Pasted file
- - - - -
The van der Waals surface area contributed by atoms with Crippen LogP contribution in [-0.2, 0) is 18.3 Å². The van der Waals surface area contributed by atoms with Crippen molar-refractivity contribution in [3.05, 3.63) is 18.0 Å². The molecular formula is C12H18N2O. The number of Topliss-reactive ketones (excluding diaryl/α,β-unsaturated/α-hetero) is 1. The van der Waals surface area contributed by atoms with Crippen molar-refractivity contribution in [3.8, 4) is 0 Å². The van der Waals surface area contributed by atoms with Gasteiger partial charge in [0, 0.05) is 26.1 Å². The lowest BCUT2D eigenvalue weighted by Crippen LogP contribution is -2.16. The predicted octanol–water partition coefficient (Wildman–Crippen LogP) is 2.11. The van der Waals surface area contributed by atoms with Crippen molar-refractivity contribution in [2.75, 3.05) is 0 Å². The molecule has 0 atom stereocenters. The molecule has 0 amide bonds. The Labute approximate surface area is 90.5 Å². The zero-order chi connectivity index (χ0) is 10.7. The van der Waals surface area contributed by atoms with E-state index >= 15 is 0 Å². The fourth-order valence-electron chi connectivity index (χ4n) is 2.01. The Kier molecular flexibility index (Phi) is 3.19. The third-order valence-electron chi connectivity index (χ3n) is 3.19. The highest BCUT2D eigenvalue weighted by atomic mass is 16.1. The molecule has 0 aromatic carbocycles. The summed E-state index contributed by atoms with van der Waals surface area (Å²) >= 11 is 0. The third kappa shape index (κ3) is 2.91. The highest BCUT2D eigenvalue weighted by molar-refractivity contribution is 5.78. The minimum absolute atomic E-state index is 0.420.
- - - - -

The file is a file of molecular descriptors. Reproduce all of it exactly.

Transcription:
The van der Waals surface area contributed by atoms with Crippen LogP contribution in [-0.2, 0) is 18.3 Å². The van der Waals surface area contributed by atoms with Crippen molar-refractivity contribution in [3.05, 3.63) is 18.0 Å². The molecular formula is C12H18N2O. The number of Topliss-reactive ketones (excluding diaryl/α,β-unsaturated/α-hetero) is 1. The van der Waals surface area contributed by atoms with Crippen molar-refractivity contribution in [3.8, 4) is 0 Å². The van der Waals surface area contributed by atoms with Gasteiger partial charge in [0, 0.05) is 26.1 Å². The lowest BCUT2D eigenvalue weighted by Crippen LogP contribution is -2.16. The predicted octanol–water partition coefficient (Wildman–Crippen LogP) is 2.11. The van der Waals surface area contributed by atoms with Crippen molar-refractivity contribution in [2.75, 3.05) is 0 Å². The molecule has 0 atom stereocenters. The molecule has 0 amide bonds. The Labute approximate surface area is 90.5 Å². The zero-order chi connectivity index (χ0) is 10.7. The van der Waals surface area contributed by atoms with E-state index >= 15 is 0 Å². The fourth-order valence-electron chi connectivity index (χ4n) is 2.01. The Kier molecular flexibility index (Phi) is 3.19. The third-order valence-electron chi connectivity index (χ3n) is 3.19. The highest BCUT2D eigenvalue weighted by atomic mass is 16.1. The molecule has 0 aromatic carbocycles. The summed E-state index contributed by atoms with van der Waals surface area (Å²) >= 11 is 0. The third kappa shape index (κ3) is 2.91. The highest BCUT2D eigenvalue weighted by molar-refractivity contribution is 5.78. The minimum absolute atomic E-state index is 0.420.